Working through the details
What to do about developments in the Palestinian territories and Iraq remain prominent diplomatic topics. Nevine Khalil reports
Cairo has been consulting several regional and world players concerned with restoring stability in the Palestinian territories and Iraq, the two most volatile sites in the region. Foreign Minister Ahmed Maher will head Egypt's delegation to Damascus for a conference of foreign ministers of Iraq's neighbours in a few days. The meeting is to be one of a series of gatherings which earlier convened in Istanbul and Riyadh to review developments in Iraq. Discussions aim to "reach a common vision for the benefit of the Iraqi people", according to Maher. Delegations from Egypt, Syria, Lebanon, Turkey, Iran, Jordan and Kuwait will attend.
Meanwhile, President Hosni Mubarak met on Monday with Japan's Foreign Minister Yoriko Kawaguchi, whose country is a principal donor to the Middle East peace process and is also cooperating closely with Egypt on Iraqi reconstruction. "Japan views Egypt as a pioneer in the region," Yoriko told reporters after the meeting, "and we are working together to support the Palestinian and Iraqi people."
Yoriko, on a mission that sent her on to Tunis from Cairo, discussed several fields of cooperation between Japan and Egypt in the region and Africa. The most prominent of these is Iraq, where Japan's expertise in building and managing medical facilities will be complimented by Egypt's medical staffing capabilities. The Cairo Hospital in Iraq -- a joint project -- is scheduled to open soon. Japan has pledged $5 billion for the reconstruction of Iraq in addition to funding humanitarian assistance to the Palestinians. But Japan seeks a more substantial role here than regional bursar.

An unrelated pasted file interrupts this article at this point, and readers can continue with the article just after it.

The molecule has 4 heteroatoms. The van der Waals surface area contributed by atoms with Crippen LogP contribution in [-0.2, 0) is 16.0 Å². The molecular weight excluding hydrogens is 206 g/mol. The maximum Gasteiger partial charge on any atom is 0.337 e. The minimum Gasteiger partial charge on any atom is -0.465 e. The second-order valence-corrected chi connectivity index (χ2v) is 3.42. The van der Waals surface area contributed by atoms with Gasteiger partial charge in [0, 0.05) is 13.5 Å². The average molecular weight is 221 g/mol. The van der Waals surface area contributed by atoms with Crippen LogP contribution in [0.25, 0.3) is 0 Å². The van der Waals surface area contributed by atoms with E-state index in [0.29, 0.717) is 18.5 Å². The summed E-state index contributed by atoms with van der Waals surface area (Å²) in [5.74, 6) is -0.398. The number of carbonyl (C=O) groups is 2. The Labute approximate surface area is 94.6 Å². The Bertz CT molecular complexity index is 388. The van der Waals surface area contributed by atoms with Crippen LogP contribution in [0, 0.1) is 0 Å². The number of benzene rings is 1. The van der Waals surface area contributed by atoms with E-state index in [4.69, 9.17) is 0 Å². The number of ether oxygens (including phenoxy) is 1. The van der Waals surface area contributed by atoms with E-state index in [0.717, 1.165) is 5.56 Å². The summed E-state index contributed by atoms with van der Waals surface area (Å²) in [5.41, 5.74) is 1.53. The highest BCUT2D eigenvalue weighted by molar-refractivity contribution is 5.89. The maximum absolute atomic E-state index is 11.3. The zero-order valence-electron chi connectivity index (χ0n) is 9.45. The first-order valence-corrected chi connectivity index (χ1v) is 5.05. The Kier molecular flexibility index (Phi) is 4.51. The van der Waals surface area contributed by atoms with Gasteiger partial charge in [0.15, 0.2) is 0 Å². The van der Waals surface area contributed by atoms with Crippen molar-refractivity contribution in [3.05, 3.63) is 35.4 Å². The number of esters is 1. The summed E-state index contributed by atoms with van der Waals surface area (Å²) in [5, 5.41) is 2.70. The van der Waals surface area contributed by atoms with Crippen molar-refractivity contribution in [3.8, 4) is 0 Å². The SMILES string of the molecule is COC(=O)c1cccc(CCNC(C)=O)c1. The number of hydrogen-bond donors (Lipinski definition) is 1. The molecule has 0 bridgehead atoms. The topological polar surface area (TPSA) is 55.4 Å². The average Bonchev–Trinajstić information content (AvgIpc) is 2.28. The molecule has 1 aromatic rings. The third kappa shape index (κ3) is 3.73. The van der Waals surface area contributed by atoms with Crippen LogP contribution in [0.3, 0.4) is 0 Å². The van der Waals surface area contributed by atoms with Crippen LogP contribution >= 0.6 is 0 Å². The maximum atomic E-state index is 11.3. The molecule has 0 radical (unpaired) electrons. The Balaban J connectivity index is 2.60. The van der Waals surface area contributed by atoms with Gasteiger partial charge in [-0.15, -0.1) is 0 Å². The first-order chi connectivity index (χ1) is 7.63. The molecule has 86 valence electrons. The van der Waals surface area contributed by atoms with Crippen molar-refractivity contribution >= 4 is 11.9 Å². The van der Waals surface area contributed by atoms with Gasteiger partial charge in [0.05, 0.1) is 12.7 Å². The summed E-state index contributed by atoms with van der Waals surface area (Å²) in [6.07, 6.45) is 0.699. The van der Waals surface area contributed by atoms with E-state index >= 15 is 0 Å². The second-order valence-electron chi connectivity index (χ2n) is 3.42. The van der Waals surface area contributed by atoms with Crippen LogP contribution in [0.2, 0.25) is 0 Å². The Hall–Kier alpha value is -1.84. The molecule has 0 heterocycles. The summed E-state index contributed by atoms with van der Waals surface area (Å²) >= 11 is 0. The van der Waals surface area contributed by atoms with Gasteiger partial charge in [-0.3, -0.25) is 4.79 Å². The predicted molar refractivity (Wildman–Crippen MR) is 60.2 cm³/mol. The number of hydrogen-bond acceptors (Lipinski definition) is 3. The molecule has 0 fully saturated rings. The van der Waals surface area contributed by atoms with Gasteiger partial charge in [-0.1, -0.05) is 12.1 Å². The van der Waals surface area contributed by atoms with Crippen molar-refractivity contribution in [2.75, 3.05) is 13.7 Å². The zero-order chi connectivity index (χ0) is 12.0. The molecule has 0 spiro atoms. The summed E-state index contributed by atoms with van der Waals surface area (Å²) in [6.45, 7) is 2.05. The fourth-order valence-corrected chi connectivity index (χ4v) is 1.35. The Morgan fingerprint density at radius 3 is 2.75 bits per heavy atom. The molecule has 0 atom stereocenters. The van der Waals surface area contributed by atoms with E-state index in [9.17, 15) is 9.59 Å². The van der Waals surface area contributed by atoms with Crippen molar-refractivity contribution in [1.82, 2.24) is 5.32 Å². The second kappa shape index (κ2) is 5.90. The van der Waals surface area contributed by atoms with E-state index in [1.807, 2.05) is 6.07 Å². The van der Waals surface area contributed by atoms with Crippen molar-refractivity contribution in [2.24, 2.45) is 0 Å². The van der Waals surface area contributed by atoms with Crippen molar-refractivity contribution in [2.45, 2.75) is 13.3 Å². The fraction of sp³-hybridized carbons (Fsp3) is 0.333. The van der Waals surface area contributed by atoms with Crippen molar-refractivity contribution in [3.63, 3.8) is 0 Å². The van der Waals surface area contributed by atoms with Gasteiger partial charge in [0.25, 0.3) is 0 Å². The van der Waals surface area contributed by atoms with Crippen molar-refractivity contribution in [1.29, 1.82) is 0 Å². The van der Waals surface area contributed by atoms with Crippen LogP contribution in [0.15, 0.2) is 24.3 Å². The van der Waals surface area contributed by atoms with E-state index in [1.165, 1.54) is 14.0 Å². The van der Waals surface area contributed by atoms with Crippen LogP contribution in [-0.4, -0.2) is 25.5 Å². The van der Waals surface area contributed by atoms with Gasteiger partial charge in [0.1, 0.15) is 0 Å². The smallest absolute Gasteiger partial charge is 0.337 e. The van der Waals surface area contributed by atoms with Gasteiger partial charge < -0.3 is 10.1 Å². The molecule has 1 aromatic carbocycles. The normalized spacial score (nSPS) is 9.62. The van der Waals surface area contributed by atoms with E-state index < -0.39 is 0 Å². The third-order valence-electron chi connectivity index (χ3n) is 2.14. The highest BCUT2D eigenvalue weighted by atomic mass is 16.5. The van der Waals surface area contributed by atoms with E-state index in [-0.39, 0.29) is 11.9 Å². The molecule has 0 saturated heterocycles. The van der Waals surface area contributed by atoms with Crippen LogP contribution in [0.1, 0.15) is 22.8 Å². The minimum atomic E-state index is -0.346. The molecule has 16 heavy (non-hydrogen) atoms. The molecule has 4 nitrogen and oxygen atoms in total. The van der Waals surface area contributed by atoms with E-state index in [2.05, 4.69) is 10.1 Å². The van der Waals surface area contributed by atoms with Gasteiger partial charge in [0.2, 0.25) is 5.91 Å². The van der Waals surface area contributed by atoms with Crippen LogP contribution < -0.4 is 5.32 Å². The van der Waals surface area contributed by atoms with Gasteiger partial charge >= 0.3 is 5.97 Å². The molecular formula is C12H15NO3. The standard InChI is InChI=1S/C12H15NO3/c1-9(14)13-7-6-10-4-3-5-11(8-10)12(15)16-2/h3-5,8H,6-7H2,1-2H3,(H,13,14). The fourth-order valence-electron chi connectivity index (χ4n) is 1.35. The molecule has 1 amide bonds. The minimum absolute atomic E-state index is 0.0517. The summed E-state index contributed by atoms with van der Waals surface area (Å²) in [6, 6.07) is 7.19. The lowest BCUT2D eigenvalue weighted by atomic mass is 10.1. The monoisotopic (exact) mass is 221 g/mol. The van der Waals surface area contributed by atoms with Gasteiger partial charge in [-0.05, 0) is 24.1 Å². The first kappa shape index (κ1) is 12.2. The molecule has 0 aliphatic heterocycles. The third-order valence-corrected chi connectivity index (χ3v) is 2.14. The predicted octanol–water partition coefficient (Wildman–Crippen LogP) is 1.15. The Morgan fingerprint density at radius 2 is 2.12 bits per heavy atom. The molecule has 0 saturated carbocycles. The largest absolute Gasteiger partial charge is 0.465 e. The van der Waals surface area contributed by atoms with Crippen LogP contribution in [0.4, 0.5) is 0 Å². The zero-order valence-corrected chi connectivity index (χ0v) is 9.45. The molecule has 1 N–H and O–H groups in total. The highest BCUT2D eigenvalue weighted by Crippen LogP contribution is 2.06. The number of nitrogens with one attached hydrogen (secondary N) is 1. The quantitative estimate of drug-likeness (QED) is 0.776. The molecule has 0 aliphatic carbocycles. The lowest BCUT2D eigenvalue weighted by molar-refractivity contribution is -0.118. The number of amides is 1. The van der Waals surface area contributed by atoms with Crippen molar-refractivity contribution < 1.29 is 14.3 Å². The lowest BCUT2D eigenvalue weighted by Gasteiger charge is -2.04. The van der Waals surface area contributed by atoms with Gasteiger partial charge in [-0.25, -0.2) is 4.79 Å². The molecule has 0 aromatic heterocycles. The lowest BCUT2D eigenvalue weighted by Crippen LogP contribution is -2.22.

Tokyo sponsored a dialogue with the Arab and Muslim world "to deepen understanding for the sake of peace and stability", Yoriko told Al-Ahram newspaper on Saturday. The first forum, which focussed on the situation in Iraq and the Arab economy, was held in September, with participation from Egypt and Saudi Arabia. The next session will be in Alexandria in January.
Discussing the peace process in an Al-Ahram interview, Yoriko called on Israel to "exert the utmost in self-control in order to prevent the situation from becoming more complicated". She noted that the cycle of violence between the Palestinians and Israelis "is hindering the implementation of the roadmap".
In terms of overall stability in the region, Japan, which became the only country ever to suffer a nuclear attack when the US struck at the end of World War II, supports Egypt's call of making the Middle East a region free of all weapons of mass destruction (WMDs). "The issue of WMDs in the Middle East not only affects peace and stability in the region, but also the whole world. I personally asked the Israeli foreign minister to sign the Nuclear Non-Proliferation Treaty as soon as possible," Yoriko noted.
During talks with US Secretary of State Colin Powell on 22 October, Mubarak touched on how to restore calm and security in Iraq, but also discussed the damage done in the Palestinian territories. In the Sharm El-Sheikh meeting, before Powell headed to the Iraq donors' conference in Madrid, Mubarak urged Washington to ensure that Israel honours its obligations in the implementation of the roadmap, as the Palestinians have done.